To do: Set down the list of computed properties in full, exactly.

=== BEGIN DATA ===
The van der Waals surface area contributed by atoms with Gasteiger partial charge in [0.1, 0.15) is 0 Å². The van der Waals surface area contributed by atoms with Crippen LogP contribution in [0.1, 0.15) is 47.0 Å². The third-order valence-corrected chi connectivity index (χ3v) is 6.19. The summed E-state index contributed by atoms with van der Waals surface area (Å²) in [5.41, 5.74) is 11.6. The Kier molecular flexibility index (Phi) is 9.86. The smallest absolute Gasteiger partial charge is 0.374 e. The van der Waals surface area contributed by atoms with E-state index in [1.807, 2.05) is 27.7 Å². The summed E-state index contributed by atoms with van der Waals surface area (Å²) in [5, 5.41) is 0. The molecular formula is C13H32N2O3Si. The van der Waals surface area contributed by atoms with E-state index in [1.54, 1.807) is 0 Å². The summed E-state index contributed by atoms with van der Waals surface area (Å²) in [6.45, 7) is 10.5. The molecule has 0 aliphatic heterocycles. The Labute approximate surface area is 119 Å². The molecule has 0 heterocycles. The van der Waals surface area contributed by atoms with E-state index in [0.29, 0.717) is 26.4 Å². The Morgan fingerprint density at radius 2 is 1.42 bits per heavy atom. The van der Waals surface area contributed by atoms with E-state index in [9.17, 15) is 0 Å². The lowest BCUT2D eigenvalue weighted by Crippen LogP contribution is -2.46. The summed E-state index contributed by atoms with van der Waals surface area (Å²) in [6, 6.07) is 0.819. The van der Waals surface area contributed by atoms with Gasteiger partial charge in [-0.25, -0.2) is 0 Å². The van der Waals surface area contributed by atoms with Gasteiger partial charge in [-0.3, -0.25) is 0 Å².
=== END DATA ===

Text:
The van der Waals surface area contributed by atoms with Gasteiger partial charge in [0.1, 0.15) is 0 Å². The van der Waals surface area contributed by atoms with Crippen LogP contribution in [0.1, 0.15) is 47.0 Å². The third-order valence-corrected chi connectivity index (χ3v) is 6.19. The summed E-state index contributed by atoms with van der Waals surface area (Å²) in [5.41, 5.74) is 11.6. The Kier molecular flexibility index (Phi) is 9.86. The smallest absolute Gasteiger partial charge is 0.374 e. The van der Waals surface area contributed by atoms with E-state index in [1.807, 2.05) is 27.7 Å². The summed E-state index contributed by atoms with van der Waals surface area (Å²) in [5, 5.41) is 0. The molecular formula is C13H32N2O3Si. The van der Waals surface area contributed by atoms with E-state index in [1.54, 1.807) is 0 Å². The summed E-state index contributed by atoms with van der Waals surface area (Å²) in [6.45, 7) is 10.5. The molecule has 0 aliphatic heterocycles. The Labute approximate surface area is 119 Å². The molecule has 0 heterocycles. The van der Waals surface area contributed by atoms with E-state index in [0.29, 0.717) is 26.4 Å². The Morgan fingerprint density at radius 2 is 1.42 bits per heavy atom. The van der Waals surface area contributed by atoms with E-state index in [9.17, 15) is 0 Å². The lowest BCUT2D eigenvalue weighted by Crippen LogP contribution is -2.46. The summed E-state index contributed by atoms with van der Waals surface area (Å²) in [6, 6.07) is 0.819. The van der Waals surface area contributed by atoms with Gasteiger partial charge in [-0.25, -0.2) is 0 Å². The van der Waals surface area contributed by atoms with Gasteiger partial charge in [-0.3, -0.25) is 0 Å².